It's thumbs down for Thumbs Up after draw
The only good news for Caspar Fownes after yesterday's barrier draw for the HK$18.5 million Singapore Airlines International Cup is that the trainer can stop blaming himself because he wasn't even there.
Thumbs Up continued an extraordinary run of bad gates for Fownes-trained runners in major events when he came up with barrier 11 in the field of 13 runners, severely denting what looked a great chance for him to win the big event he always promised.
Fownes' other stable star, Lucky Nine, has had very wide draws in several of his major targets this season but Thumbs Up has fared even worse, with the seven-year-old in gate 11 or wider in four of his previous seven races this season.
The trainer recently banned himself from drawing the gates, so was blame-free this time, already in the air and on his way back to Hong Kong after spending 36 hours overseeing the final touches to the gelding's preparation in the past two mornings' soggy track sessions.
'The horse is great in himself - I couldn't be happier. The warm weather here suits him and there are no signs of the internal bleeding that everyone knows has been a niggling issue with Thumbs Up for a long time,' Fownes said before departing. 'His final serious work on Tuesday was great, he looked very well this morning just out for something light. The horse is great and I think he has the form to win the thing - all we need is a low draw because on the short course here, you just can't win coming from last.'
Dale Bussey, who is travelling with Thumbs Up for Fownes and riding his work, literally gave Tuesday's gallop a 'thumbs up' then his face creased with pain at the draw. 'Everything else was perfect and it looked his race - now it is complicated again,' Bussey said.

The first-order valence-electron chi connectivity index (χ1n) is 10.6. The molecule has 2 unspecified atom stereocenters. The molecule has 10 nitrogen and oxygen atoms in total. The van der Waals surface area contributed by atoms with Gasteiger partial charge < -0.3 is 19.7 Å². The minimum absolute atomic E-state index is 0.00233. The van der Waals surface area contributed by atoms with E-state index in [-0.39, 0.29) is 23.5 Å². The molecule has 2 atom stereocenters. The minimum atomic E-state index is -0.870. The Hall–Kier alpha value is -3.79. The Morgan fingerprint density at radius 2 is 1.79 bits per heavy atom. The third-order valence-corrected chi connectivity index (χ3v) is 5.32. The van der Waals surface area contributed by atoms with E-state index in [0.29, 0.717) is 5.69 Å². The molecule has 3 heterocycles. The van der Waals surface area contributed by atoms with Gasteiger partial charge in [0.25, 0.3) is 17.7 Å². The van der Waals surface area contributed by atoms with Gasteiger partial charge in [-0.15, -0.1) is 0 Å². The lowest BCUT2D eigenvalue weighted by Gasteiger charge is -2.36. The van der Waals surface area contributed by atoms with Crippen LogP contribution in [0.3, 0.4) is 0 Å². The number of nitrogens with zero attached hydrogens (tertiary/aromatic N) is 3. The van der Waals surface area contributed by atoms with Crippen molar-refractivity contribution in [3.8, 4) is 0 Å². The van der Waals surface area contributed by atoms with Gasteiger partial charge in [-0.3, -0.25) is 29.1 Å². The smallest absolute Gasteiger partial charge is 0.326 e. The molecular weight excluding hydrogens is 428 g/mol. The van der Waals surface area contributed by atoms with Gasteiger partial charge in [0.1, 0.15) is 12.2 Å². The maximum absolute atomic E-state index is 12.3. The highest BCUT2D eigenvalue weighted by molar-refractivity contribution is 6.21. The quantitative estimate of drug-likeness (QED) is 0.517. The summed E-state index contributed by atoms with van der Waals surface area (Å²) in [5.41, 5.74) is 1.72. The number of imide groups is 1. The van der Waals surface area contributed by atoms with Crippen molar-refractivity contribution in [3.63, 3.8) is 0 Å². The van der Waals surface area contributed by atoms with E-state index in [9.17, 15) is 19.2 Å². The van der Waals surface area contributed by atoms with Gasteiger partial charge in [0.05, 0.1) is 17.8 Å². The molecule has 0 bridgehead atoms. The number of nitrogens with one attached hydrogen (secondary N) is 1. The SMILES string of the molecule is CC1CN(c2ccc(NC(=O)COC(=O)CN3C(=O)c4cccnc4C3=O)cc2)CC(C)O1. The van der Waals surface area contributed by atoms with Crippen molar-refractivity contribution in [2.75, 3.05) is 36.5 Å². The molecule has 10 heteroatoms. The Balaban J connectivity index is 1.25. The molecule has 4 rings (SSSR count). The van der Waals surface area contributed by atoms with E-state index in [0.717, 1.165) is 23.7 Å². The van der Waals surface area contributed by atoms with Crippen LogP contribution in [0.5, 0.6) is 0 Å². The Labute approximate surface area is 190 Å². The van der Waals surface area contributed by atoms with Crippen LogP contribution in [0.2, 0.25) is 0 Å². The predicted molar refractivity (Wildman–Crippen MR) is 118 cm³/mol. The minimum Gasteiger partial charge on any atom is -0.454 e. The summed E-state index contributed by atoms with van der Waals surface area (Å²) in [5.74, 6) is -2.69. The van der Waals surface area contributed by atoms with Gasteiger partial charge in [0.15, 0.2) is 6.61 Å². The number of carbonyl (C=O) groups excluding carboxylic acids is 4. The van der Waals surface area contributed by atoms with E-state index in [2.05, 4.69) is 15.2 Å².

Barrier 11 will almost certainly force a negative 'ride for luck' tactic from Brett Prebble.
In a race that promises the same stop-start pace which brought California Memory unstuck 12 months ago as favourite,the Tony Cruz-trained grey fared better than the 13 marble he had in 2011.
'I think barrier six is OK for him. It will give him a chance to be a little closer without having to push him - like he was in the Hong Kong Cup he won in December,' said Cruz.
And John Moore-trained Zaidan, a solid fourth in the QE II Cup recently making use of a soft draw in gate five, drew even better with gate three at Kranji on Sunday.
'That's a nice draw - everyone seems to think the pace is a real query so Zaidan won't be too far away from the lead out of that draw,' said trainer John Moore's son, George, who is travelling with the four-year-old. 'He has been trouble free here, doing well. That draw is going to make him one of the chances.'
Godolphin's City Style, third in the Dubai Duty Free, also pulled a poor position in gate 10 but the big winner from the draw looked the German horse, Zazou, the mount of Andreas Suborics.
He was always on the speed finishing third in a muddling tempo in Hong Kong in December behind California Memory, and was already listed as favourite for the race by some internet bookmakers even before gate two ensured he can be right on the lead again without being used up.